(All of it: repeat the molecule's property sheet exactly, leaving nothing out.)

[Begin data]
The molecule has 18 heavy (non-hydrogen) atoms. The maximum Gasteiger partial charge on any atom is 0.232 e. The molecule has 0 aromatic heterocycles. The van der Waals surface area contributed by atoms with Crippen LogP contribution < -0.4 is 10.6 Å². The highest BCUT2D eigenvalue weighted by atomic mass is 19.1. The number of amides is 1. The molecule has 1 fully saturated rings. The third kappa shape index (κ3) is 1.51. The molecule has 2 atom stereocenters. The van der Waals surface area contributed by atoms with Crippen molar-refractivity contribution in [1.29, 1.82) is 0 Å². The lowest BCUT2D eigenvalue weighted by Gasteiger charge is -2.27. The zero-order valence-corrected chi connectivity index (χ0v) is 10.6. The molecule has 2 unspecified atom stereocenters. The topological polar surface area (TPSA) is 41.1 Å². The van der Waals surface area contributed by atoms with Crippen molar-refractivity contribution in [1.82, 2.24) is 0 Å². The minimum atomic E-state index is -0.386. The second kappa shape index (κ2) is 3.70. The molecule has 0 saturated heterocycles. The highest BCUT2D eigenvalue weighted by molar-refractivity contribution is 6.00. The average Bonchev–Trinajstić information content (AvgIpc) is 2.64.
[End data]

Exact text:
The molecule has 18 heavy (non-hydrogen) atoms. The maximum Gasteiger partial charge on any atom is 0.232 e. The molecule has 0 aromatic heterocycles. The van der Waals surface area contributed by atoms with Crippen LogP contribution < -0.4 is 10.6 Å². The highest BCUT2D eigenvalue weighted by atomic mass is 19.1. The number of amides is 1. The molecule has 1 fully saturated rings. The third kappa shape index (κ3) is 1.51. The molecule has 2 atom stereocenters. The van der Waals surface area contributed by atoms with Crippen molar-refractivity contribution in [1.29, 1.82) is 0 Å². The lowest BCUT2D eigenvalue weighted by Gasteiger charge is -2.27. The zero-order valence-corrected chi connectivity index (χ0v) is 10.6. The molecule has 2 unspecified atom stereocenters. The topological polar surface area (TPSA) is 41.1 Å². The van der Waals surface area contributed by atoms with Crippen molar-refractivity contribution in [1.82, 2.24) is 0 Å². The minimum atomic E-state index is -0.386. The second kappa shape index (κ2) is 3.70. The molecule has 0 saturated heterocycles. The highest BCUT2D eigenvalue weighted by molar-refractivity contribution is 6.00. The average Bonchev–Trinajstić information content (AvgIpc) is 2.64.